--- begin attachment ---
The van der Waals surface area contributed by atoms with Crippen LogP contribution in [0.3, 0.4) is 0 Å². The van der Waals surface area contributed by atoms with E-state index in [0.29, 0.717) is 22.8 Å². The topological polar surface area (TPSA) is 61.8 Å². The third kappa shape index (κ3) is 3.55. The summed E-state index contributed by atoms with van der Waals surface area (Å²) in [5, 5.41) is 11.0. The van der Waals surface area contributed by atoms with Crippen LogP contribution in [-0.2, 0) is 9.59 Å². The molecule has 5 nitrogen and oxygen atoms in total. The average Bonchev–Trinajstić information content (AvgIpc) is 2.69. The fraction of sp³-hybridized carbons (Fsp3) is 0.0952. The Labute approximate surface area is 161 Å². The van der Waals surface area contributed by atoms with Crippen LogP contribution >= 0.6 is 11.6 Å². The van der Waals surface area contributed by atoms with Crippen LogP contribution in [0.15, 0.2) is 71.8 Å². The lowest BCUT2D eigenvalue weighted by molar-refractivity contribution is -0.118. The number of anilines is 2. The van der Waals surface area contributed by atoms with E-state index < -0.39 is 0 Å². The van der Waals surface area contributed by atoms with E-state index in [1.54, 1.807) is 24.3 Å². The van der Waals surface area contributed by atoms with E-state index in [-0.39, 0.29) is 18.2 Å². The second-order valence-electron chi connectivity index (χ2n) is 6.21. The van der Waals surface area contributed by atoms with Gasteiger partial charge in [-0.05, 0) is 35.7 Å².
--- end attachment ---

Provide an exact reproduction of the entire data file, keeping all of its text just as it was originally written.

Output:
The van der Waals surface area contributed by atoms with Crippen LogP contribution in [0.3, 0.4) is 0 Å². The van der Waals surface area contributed by atoms with E-state index in [0.29, 0.717) is 22.8 Å². The topological polar surface area (TPSA) is 61.8 Å². The third kappa shape index (κ3) is 3.55. The summed E-state index contributed by atoms with van der Waals surface area (Å²) in [5, 5.41) is 11.0. The van der Waals surface area contributed by atoms with Crippen LogP contribution in [-0.2, 0) is 9.59 Å². The molecule has 5 nitrogen and oxygen atoms in total. The average Bonchev–Trinajstić information content (AvgIpc) is 2.69. The fraction of sp³-hybridized carbons (Fsp3) is 0.0952. The Labute approximate surface area is 161 Å². The van der Waals surface area contributed by atoms with Crippen LogP contribution >= 0.6 is 11.6 Å². The van der Waals surface area contributed by atoms with Crippen LogP contribution in [0.15, 0.2) is 71.8 Å². The lowest BCUT2D eigenvalue weighted by molar-refractivity contribution is -0.118. The number of anilines is 2. The van der Waals surface area contributed by atoms with E-state index < -0.39 is 0 Å². The van der Waals surface area contributed by atoms with E-state index in [1.54, 1.807) is 24.3 Å². The van der Waals surface area contributed by atoms with E-state index in [-0.39, 0.29) is 18.2 Å². The second-order valence-electron chi connectivity index (χ2n) is 6.21. The van der Waals surface area contributed by atoms with Gasteiger partial charge in [-0.05, 0) is 35.7 Å².